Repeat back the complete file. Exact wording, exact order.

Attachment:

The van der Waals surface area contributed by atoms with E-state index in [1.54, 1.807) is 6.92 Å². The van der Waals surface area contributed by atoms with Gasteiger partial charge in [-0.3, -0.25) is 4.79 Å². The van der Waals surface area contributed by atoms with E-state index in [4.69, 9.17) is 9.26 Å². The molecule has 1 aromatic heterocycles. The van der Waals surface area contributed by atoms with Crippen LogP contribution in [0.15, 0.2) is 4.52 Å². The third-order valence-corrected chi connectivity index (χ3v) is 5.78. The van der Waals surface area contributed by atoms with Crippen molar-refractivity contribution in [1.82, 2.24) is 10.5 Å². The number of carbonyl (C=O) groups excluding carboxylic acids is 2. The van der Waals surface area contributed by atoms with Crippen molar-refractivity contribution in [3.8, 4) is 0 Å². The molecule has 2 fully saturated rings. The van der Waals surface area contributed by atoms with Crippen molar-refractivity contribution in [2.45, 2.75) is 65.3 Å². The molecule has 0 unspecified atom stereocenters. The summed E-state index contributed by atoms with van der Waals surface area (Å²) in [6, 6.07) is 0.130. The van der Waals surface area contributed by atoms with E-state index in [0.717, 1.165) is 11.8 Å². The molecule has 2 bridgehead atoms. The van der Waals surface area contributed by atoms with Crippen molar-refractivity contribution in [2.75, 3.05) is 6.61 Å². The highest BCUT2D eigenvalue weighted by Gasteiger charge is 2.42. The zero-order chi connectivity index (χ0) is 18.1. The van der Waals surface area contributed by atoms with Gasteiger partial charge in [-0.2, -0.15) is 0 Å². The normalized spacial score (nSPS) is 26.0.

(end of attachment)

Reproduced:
The van der Waals surface area contributed by atoms with E-state index in [1.54, 1.807) is 6.92 Å². The van der Waals surface area contributed by atoms with Gasteiger partial charge in [-0.3, -0.25) is 4.79 Å². The van der Waals surface area contributed by atoms with E-state index in [4.69, 9.17) is 9.26 Å². The molecule has 1 aromatic heterocycles. The van der Waals surface area contributed by atoms with Crippen LogP contribution in [0.15, 0.2) is 4.52 Å². The third-order valence-corrected chi connectivity index (χ3v) is 5.78. The van der Waals surface area contributed by atoms with Crippen molar-refractivity contribution in [1.82, 2.24) is 10.5 Å². The number of carbonyl (C=O) groups excluding carboxylic acids is 2. The van der Waals surface area contributed by atoms with Crippen molar-refractivity contribution in [3.8, 4) is 0 Å². The molecule has 2 fully saturated rings. The van der Waals surface area contributed by atoms with Crippen molar-refractivity contribution in [2.45, 2.75) is 65.3 Å². The molecule has 0 unspecified atom stereocenters. The summed E-state index contributed by atoms with van der Waals surface area (Å²) in [6, 6.07) is 0.130. The van der Waals surface area contributed by atoms with E-state index in [0.717, 1.165) is 11.8 Å². The molecule has 2 bridgehead atoms. The van der Waals surface area contributed by atoms with Crippen molar-refractivity contribution in [2.75, 3.05) is 6.61 Å². The highest BCUT2D eigenvalue weighted by Gasteiger charge is 2.42. The zero-order chi connectivity index (χ0) is 18.1. The van der Waals surface area contributed by atoms with Gasteiger partial charge in [-0.2, -0.15) is 0 Å². The normalized spacial score (nSPS) is 26.0.